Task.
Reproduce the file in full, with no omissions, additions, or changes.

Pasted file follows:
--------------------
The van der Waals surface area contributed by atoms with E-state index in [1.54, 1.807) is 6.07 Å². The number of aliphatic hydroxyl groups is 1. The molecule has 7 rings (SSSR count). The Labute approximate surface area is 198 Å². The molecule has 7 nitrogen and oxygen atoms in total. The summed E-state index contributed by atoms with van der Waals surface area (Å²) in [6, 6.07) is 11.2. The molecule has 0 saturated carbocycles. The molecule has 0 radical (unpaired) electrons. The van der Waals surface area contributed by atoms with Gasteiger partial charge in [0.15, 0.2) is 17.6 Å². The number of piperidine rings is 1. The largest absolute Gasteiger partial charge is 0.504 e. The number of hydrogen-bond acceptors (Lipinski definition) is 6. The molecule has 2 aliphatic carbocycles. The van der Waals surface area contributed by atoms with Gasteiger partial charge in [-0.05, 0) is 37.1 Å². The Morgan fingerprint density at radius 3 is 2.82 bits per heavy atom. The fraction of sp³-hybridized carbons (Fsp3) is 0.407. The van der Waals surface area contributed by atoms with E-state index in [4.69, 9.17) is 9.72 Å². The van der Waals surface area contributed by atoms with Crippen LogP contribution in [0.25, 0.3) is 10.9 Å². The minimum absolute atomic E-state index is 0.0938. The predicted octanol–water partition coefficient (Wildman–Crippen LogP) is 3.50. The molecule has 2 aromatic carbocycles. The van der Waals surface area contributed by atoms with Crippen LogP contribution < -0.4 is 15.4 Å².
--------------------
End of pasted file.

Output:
The van der Waals surface area contributed by atoms with E-state index in [1.54, 1.807) is 6.07 Å². The number of aliphatic hydroxyl groups is 1. The molecule has 7 rings (SSSR count). The Labute approximate surface area is 198 Å². The molecule has 7 nitrogen and oxygen atoms in total. The summed E-state index contributed by atoms with van der Waals surface area (Å²) in [6, 6.07) is 11.2. The molecule has 0 saturated carbocycles. The molecule has 0 radical (unpaired) electrons. The van der Waals surface area contributed by atoms with Gasteiger partial charge in [0.15, 0.2) is 17.6 Å². The number of piperidine rings is 1. The largest absolute Gasteiger partial charge is 0.504 e. The number of hydrogen-bond acceptors (Lipinski definition) is 6. The molecule has 2 aliphatic carbocycles. The van der Waals surface area contributed by atoms with Gasteiger partial charge in [-0.05, 0) is 37.1 Å². The Morgan fingerprint density at radius 3 is 2.82 bits per heavy atom. The fraction of sp³-hybridized carbons (Fsp3) is 0.407. The van der Waals surface area contributed by atoms with E-state index in [4.69, 9.17) is 9.72 Å². The van der Waals surface area contributed by atoms with Crippen LogP contribution in [0.25, 0.3) is 10.9 Å². The minimum absolute atomic E-state index is 0.0938. The predicted octanol–water partition coefficient (Wildman–Crippen LogP) is 3.50. The molecule has 2 aromatic carbocycles. The van der Waals surface area contributed by atoms with Crippen LogP contribution < -0.4 is 15.4 Å².